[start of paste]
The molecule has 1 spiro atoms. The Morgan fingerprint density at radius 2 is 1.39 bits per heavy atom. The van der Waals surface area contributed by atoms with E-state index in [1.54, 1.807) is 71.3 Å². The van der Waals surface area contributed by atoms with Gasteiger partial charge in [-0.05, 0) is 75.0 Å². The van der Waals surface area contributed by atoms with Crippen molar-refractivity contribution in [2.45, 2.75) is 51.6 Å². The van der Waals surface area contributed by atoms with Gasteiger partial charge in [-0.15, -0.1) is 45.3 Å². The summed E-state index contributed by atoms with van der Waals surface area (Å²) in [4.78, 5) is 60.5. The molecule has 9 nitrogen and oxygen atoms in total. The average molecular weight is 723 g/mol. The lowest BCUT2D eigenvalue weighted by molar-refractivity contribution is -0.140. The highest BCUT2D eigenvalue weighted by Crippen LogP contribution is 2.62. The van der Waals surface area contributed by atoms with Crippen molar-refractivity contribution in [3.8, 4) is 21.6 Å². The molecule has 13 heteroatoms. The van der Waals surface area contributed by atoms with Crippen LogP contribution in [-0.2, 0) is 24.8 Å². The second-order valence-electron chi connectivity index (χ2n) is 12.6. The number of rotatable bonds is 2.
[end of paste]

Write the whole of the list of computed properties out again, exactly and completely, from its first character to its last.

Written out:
The molecule has 1 spiro atoms. The Morgan fingerprint density at radius 2 is 1.39 bits per heavy atom. The van der Waals surface area contributed by atoms with E-state index in [1.54, 1.807) is 71.3 Å². The van der Waals surface area contributed by atoms with Gasteiger partial charge in [-0.05, 0) is 75.0 Å². The van der Waals surface area contributed by atoms with Crippen molar-refractivity contribution in [2.45, 2.75) is 51.6 Å². The van der Waals surface area contributed by atoms with Gasteiger partial charge in [-0.15, -0.1) is 45.3 Å². The summed E-state index contributed by atoms with van der Waals surface area (Å²) in [4.78, 5) is 60.5. The molecule has 9 nitrogen and oxygen atoms in total. The average molecular weight is 723 g/mol. The lowest BCUT2D eigenvalue weighted by molar-refractivity contribution is -0.140. The highest BCUT2D eigenvalue weighted by Crippen LogP contribution is 2.62. The van der Waals surface area contributed by atoms with Crippen molar-refractivity contribution in [3.8, 4) is 21.6 Å². The molecule has 13 heteroatoms. The van der Waals surface area contributed by atoms with Crippen LogP contribution in [-0.2, 0) is 24.8 Å². The second-order valence-electron chi connectivity index (χ2n) is 12.6. The number of rotatable bonds is 2.